The fact that Moin & his fellow selectors eschewed the temptation to go back and pluck out Shoaib Malik and Kamran Akmal from semi oblivion shows that the selection of the World Cup squad has been made more on merit than on hope; something that I had feared in my last column. Yes, hope is there in the shape of picking Hafeez as a batsman when he will not be bowling unless he passes the official biometrics test which I feel he will decline to give. Yes it is there in taking along a circumspect Younis Khan though a team sport needs someone with his intelligence and calming influence in the field. And yes it is there in the form of Ehsan Adil, a bowler who is quite injury prone and hasn’t done much in 2014.
But in once and for all deciding that the oft used and abused word of ‘experience’ as a basis for carting along totally spent cartridges will not hold water Moin & Co. have taken a forward step. I qualify ‘spent’ with ‘totally’ because Younis and Hafeez are still in the team and Younus has clearly stated that this is his farewell appearance. They have also risked more than the previous selectors would do. Then the tactic was to bring in anyone for a big event who once had a name and if –rather when– they failed to hide behind the excuse that if the best and most experienced couldn’t deliver, there was nothing they could have done. Total hogwash it was of course.
Now the current selectors may be put questions if Pakistan returns earlier than the semi finals as to whether they erred by taking players who had no, or little, experience of Australian and New Zealand pitches, or had not the wherewithal to take the pressure of playing in the World Cup. As such the more conservative ones would have picked players like Mohammad Sami, Sohail Tanvir, Nasir Jamshed and of course the duo of Kamran Akmal and Shoaib Malik. But Moin Khan is his announcement was clear he would be here to take the flak if that happened but for now he was backing these 15.
Nevertheless I am terribly disappointed that Fawad Alam did not make the squad. He is the ideal player for a World Cup situation and had shown form and grit in his performances in the first half of the Pentangular Cup. I can understand where the selectors were coming from. He had to fight for a place in the middle order where Sohaib Maqsood and Umar Akmal were the other options and I would have picked both any day.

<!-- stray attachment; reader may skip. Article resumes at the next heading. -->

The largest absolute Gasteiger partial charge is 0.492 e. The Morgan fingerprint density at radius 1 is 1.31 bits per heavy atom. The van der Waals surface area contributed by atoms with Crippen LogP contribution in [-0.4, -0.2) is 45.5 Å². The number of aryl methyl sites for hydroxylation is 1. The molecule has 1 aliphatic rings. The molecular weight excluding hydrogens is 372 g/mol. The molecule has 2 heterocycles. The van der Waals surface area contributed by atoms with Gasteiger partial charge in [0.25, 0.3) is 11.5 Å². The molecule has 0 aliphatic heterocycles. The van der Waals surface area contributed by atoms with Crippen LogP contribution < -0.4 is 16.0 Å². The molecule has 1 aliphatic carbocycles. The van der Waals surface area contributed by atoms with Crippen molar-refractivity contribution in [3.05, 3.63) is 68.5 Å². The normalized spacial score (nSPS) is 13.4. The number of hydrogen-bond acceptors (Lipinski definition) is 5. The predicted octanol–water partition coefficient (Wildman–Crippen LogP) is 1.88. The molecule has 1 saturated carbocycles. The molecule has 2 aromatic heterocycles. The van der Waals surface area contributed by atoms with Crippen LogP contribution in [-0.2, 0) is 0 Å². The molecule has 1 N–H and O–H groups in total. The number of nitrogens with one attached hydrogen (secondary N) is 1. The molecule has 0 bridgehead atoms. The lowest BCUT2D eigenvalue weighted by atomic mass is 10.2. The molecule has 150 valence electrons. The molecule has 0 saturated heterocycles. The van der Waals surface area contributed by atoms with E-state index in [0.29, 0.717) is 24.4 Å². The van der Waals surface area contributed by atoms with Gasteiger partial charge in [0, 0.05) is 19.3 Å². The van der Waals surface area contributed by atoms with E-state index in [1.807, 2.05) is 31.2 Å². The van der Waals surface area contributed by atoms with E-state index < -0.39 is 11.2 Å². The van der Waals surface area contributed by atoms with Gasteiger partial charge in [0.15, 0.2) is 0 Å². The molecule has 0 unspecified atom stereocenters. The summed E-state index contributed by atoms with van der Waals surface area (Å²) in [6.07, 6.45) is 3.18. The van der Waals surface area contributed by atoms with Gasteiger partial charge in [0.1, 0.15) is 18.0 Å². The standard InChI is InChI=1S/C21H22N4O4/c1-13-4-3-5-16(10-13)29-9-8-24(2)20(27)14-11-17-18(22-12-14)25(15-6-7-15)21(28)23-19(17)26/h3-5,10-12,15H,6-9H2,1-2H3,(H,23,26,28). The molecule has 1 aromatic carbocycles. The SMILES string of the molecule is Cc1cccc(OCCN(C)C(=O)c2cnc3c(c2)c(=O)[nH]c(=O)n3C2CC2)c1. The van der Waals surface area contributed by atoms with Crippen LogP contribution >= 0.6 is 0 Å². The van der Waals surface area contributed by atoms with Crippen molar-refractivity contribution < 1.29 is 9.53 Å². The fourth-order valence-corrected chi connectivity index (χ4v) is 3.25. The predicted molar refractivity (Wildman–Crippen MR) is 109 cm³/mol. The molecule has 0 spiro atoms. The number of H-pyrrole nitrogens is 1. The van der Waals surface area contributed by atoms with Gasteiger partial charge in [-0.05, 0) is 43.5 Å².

But in the presence of four fast bowlers, perhaps a fifth in the form of Ehsan Adil may have been dispensed with and an extra batsman like Fawad brought in who can also bowl left arm spin. The question arises, yes, whether he could have been preferred over any one from Younis, Haris or Umar/Sohaib, Misbah being a constant. My answer is that it would have made all four conscious of their performance and would have given Pakistan an excellent fielding substitute if nothing else.
The selectors have taken a mighty gamble in selecting only one specialist opener in Ahmed Shahzad. I say one because his supporters can label him an opener all they want but Hafeez has disappointed in that role for the past few years, putting up some runs only when the pitches are soft and the pace attack contains no big name. I would play Hafeez any day in the limited-over sides because of his bowling and bat him lower down. But now with the prospect of him going in as specialist batsman he certainly doesn’t merit a place in the first XI.
Maybe In his heart of hearts Moin thinks so too but has taken pitiful measure for that by saying that Sarfraz is back up. I say that because knowing that Pakistan had paucity at the top Sarfraz should have been tried in this role in the five ODIs against New Zealand. It is distinctly different than opening in T20 and any opener would tell you that. The selectors have perhaps relied on his experience of doing so in domestic cricket.
But as I had written then, Hafeez was persevered with knowing he would get runs on such pitches against a none-too-threatening opening attack. That part of the selectors plan has worked. If anything I would have picked Sharjeel in the 15 instead of Hafeez. Yes, he hasn’t set the pace when given several opportunities in the past year but hasn’t Hafeez been given years of the same? Sharjeel would have allowed a left-right opening combination and is equally, if not more likely, to have scored at least as many runs as Hafeez might.
I am nevertheless happy that Sohail Khan has at last been given his due. He has been performing admirably in domestic cricket and as Moin pointed out the selectors decided that Pakistan first class cricket has to be given importance. Sohail can generate good pace and bounce but if he plays he must be held back from spraying it around too much in his excitement. A good coach and analyst will show him, and in fact all the fast bowlers, how the Indian pace attack has suffered on the current Australian tour by bowling short of a length.
Sad for players like Bilawal Bhatti and Anwar Ali who had emerged with such aplomb in South Africa and seemed to be the answer for Pakistan’s search for all rounders. Tough luck for Raza Hassan and Zulfiqar Babar also, both of whom have done well in limited-over formats whenever given the opportunity. I would have thought that just like the option of trying Fawad Alam for Ehsan Adil, the selectors could have gone for one of them in his place. I suppose the emergence of Haris Sohail as a reasonably restrictive left armer and who also took some important wickets, sealed their fate.
Important thing to conclude here is that the selectors announced this in a press conference and Moin took the questions confidently, showing he had no guilt feelings and has nothing to hide. I think the selection has been done with sincerity and the selectors deserve credit for that. Now it is up to these fifteen players to back them up come February 15.